The multivariate study, "Race, Residential Segregation, Suburbanization and the Spatial Segregation of Jobless Men," was produced by sociologist Robert L. Wagmiller, Ph.D., at the University at Buffalo. It was presented this week to the American Sociological Association at its 100th annual conference in Philadelphia.
The study examines the structure of spatial segregation and its effects on both the employment opportunities available to jobless men of different racial and ethnic groups (white, black, Asian and Hispanic) and the challenges they are likely to confront in obtaining and sustaining employment.
In North America, spatial segregation refers to the fact that social and ethnic minorities tend to be segregated in less desirable, inner-city locales while the upper- and middle-class majority dispurses into small, socially homogenous urban neighborhoods or suburbs across the metropolis.
Wagmiller found that highly concentrated joblessness unique among black men is produced by the multidimensional layering of segregation in urban America, and that it also creates unique challenges for the neighborhoods in which these men reside.
His study is the first examine the spatial segregation of jobless Hispanic and Asian men, and the first to study such segregation using data from the 2000 census.
Wagmiller found that unemployed white, Asian and Hispanic men were somewhat uniformly distributed throughout the hundreds of metropolitan areas he studied. In the case of jobless black men, however, the dimensions of their segregation in deteriorating neighborhoods empirically overlap, creating a situation that isolates them from the employed, possible jobs and realistic wages, and diminishes the likelihood that they will be able upgrade their economic and social situations.
The study examined on the spatial location of jobless men in 331 U.S. metropolitan areas defined by the Office of Management and Budget on June 30, 1999 (OMB 1999). Data came from Census 2000 Summary File 3 (SF3), which includes counts for all tracts of the number of employed and jobless men between the ages of 16 and 64 by racial and ethnic group.
Segregation indices were calculated separately for jobless white, black, Hispanic, and Asian men in all independent and primary metropolitan statistical areas (MSAs).
Indices were not computed for racial and ethnic groups with less than 1,000 jobless men in a metropolitan area. Indices for these groups, says Wagmiller, are likely to be unduly influenced by random factors affecting settlement patterns and geographic boundary errors, resulting in indices that are less reliable than those for groups with larger jobless male populations.
The study found that spatially, black men tend to be concentrated in aging, deteriorating central city neighborhoods, where there are few employment opportunities of any kind. Because jobless rates are high in these neighborhoods, black men have much more limited opportunities for social contact with employed men. Thus, it is more difficult for them to access informal job networks and learn about employment opportunities.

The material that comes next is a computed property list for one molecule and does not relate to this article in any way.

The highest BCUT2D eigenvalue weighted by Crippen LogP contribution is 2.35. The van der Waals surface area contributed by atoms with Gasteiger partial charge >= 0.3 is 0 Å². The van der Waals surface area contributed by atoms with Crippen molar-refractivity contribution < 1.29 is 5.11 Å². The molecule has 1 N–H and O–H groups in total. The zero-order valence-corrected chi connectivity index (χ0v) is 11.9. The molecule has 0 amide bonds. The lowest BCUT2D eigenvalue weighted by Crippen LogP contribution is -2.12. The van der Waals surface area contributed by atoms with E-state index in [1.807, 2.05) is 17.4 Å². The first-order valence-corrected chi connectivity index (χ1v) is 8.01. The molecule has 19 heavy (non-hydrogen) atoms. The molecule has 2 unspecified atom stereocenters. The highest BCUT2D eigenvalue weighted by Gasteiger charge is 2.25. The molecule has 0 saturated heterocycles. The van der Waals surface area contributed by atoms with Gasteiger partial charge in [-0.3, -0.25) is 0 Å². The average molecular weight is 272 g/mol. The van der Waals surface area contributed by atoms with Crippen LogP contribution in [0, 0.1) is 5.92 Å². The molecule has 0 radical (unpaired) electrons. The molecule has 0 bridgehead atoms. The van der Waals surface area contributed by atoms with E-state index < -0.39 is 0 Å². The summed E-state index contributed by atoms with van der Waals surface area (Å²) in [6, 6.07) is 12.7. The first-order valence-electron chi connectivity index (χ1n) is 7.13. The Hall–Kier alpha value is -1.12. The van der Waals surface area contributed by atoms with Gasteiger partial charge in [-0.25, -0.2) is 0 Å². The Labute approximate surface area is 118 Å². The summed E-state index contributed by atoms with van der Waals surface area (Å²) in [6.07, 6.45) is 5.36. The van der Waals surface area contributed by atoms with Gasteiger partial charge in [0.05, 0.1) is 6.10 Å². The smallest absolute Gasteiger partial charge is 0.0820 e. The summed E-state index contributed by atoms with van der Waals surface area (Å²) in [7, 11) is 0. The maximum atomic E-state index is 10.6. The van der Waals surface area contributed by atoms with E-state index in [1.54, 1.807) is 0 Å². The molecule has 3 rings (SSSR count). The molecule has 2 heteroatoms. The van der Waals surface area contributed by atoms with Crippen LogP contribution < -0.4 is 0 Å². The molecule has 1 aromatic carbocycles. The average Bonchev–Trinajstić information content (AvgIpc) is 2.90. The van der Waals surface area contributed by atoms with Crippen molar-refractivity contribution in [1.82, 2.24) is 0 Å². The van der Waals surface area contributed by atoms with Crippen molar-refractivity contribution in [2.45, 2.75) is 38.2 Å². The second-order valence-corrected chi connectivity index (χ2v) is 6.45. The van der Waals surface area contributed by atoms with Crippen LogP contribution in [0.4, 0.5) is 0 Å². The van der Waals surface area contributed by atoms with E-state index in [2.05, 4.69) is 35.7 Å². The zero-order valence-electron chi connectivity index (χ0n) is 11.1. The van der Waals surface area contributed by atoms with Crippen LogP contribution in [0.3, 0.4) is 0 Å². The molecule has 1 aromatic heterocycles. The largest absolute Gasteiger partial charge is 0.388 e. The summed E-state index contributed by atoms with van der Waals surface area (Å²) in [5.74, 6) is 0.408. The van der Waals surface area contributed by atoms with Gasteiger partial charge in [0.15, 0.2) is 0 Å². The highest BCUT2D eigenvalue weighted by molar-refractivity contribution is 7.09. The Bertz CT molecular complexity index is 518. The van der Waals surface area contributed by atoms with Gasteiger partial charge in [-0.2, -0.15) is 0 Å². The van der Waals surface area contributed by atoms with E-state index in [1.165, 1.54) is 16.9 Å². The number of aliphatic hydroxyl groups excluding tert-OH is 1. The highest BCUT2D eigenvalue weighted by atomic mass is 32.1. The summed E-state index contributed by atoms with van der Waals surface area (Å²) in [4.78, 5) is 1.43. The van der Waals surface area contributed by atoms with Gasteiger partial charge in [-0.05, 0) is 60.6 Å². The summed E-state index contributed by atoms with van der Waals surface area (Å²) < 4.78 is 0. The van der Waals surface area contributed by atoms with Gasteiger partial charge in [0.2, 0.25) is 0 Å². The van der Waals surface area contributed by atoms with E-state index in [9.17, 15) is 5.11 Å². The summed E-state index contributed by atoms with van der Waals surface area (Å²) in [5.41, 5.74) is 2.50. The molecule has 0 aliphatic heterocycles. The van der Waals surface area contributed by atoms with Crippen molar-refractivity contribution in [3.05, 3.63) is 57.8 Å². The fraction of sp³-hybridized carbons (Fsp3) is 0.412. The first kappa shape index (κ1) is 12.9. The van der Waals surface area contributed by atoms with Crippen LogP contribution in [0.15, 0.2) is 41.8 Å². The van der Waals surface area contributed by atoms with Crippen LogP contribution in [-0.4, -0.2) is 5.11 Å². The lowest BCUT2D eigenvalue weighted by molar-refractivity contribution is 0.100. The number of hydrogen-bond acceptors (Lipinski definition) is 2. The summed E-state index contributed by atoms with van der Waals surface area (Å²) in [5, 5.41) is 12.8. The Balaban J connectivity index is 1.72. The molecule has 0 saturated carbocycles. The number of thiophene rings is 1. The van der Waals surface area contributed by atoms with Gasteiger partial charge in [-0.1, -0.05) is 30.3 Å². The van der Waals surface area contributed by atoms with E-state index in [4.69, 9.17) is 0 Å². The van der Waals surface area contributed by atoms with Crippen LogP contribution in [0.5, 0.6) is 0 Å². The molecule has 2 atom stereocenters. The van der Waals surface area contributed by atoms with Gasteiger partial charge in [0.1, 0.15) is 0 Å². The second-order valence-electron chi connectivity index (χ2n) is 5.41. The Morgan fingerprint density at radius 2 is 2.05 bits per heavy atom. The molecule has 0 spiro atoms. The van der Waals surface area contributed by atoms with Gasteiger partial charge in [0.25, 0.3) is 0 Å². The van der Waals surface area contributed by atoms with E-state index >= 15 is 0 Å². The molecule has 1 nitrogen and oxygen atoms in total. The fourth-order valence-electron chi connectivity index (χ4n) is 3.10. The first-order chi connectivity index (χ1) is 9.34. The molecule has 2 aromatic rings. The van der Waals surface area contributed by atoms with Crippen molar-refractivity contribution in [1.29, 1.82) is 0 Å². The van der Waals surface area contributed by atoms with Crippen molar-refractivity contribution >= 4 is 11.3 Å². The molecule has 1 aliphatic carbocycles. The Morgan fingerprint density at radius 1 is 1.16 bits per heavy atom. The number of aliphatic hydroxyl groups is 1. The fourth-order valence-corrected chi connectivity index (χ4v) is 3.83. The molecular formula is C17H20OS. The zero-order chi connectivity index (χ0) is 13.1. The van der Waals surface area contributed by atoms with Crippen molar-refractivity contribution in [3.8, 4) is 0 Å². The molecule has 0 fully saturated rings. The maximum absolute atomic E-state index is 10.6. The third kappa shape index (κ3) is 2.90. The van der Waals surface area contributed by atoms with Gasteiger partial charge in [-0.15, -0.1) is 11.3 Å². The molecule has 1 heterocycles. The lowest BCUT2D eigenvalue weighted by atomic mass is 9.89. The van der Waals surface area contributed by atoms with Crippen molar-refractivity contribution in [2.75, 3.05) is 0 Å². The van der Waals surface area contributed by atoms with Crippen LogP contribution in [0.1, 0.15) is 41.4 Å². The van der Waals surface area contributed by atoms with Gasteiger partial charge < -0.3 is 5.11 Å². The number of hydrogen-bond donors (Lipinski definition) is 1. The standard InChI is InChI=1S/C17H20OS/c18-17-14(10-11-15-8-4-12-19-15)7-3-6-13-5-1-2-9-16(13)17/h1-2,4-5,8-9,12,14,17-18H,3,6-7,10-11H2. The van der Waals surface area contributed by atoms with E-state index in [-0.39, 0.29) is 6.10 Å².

"In addition," Wagmiller says, "studies have shown, employers are unlikely to recruit workers from these neighborhoods.
"This concentrated unemployment in these neighborhoods fosters a culture of joblessness and despair that in and of itself impedes achievement and the likelihood of future stable employment," he says.
"Even when such black men can secure employment, their disadvantageous 'ecological niche' substantially increases their commuting time and employment costs," Wagmiller says. "This may account for the high reservation wages and quit rates for black men reported by other studies."
A "reservation wage" is the specific wage rate at which an individual is induced to perform paid market work. Wages offered below a worker's reservation wage tend to keep that worker from participating in the labor force.
"Four decades of research on racial and ethnic differences in men's employment patterns has increasingly emphasized how spatial factors contribute to poor employment outcomes for minority men," Wagmiller says. "Now we know that for jobless black men, in particular, their residential location has a very negative impact on their employment futures." And vice versa.
Wagner says, "Unemployment concentrated in a neighborhood has been proven to produce economic conditions that foster illicit economic activity and other criminal activity. It has been found to disrupt family formation processes and to increase non-marital childbearing.
"It drains distressed neighborhoods of much needed resources," he says, "and fosters a culture of dependency, despair and joblessness that impedes achievement and helps to transmit disadvantage across generations."
Wagmiller says that because of the precious lack of data about the spatial distribution of the unemployed across metropolitan areas, studies may have underestimated substantially the isolation that jobless black men experience and the consequences that follow.
An assistant professor of sociology at UB, Wagmiller's research and publications focus on the effects of poverty and various public policies on family behavior and the social, emotional and cognitive development of children.
The University at Buffalo is a premier research-intensive public university, the largest and most comprehensive campus in the State University of New York. UB's more than 27,000 students pursue their academic interests through more than 300 undergraduate, graduate and professional degree programs. The university offers the only degrees in law, pharmacy and architecture in the SUNY system, and is the home of the only comprehensive public school of engineering and only school of informatics in New York State.